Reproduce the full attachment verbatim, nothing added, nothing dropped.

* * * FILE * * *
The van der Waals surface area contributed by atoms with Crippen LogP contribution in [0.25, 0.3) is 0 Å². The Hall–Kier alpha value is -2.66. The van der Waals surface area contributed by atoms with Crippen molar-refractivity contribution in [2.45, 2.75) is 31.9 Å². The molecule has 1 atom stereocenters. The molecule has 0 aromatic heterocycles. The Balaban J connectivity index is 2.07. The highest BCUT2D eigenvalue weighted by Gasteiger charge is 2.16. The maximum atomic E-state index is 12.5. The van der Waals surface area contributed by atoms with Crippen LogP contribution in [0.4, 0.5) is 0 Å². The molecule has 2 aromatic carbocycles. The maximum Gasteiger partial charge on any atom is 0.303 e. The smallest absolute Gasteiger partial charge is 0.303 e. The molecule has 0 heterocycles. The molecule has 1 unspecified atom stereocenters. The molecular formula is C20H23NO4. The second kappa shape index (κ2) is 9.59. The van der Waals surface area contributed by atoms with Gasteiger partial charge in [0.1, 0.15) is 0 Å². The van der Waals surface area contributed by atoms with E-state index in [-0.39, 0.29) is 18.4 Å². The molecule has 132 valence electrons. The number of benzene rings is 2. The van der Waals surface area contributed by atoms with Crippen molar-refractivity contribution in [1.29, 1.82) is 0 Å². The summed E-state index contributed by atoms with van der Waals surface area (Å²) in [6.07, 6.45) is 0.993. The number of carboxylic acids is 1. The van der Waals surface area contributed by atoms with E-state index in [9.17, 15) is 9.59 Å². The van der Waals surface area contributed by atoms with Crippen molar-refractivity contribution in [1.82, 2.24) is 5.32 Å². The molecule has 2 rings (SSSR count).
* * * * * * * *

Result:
The van der Waals surface area contributed by atoms with Crippen LogP contribution in [0.25, 0.3) is 0 Å². The Hall–Kier alpha value is -2.66. The van der Waals surface area contributed by atoms with Crippen molar-refractivity contribution in [2.45, 2.75) is 31.9 Å². The molecule has 1 atom stereocenters. The molecule has 0 aromatic heterocycles. The Balaban J connectivity index is 2.07. The highest BCUT2D eigenvalue weighted by Gasteiger charge is 2.16. The maximum atomic E-state index is 12.5. The van der Waals surface area contributed by atoms with Crippen LogP contribution in [0.4, 0.5) is 0 Å². The molecule has 2 aromatic carbocycles. The maximum Gasteiger partial charge on any atom is 0.303 e. The smallest absolute Gasteiger partial charge is 0.303 e. The molecule has 0 heterocycles. The molecule has 1 unspecified atom stereocenters. The molecular formula is C20H23NO4. The second kappa shape index (κ2) is 9.59. The van der Waals surface area contributed by atoms with Gasteiger partial charge in [0.1, 0.15) is 0 Å². The van der Waals surface area contributed by atoms with E-state index in [-0.39, 0.29) is 18.4 Å². The molecule has 132 valence electrons. The number of benzene rings is 2. The van der Waals surface area contributed by atoms with Crippen molar-refractivity contribution in [1.29, 1.82) is 0 Å². The summed E-state index contributed by atoms with van der Waals surface area (Å²) in [6.07, 6.45) is 0.993. The number of carboxylic acids is 1. The van der Waals surface area contributed by atoms with E-state index in [9.17, 15) is 9.59 Å². The van der Waals surface area contributed by atoms with Crippen molar-refractivity contribution in [1.82, 2.24) is 5.32 Å². The molecule has 2 rings (SSSR count).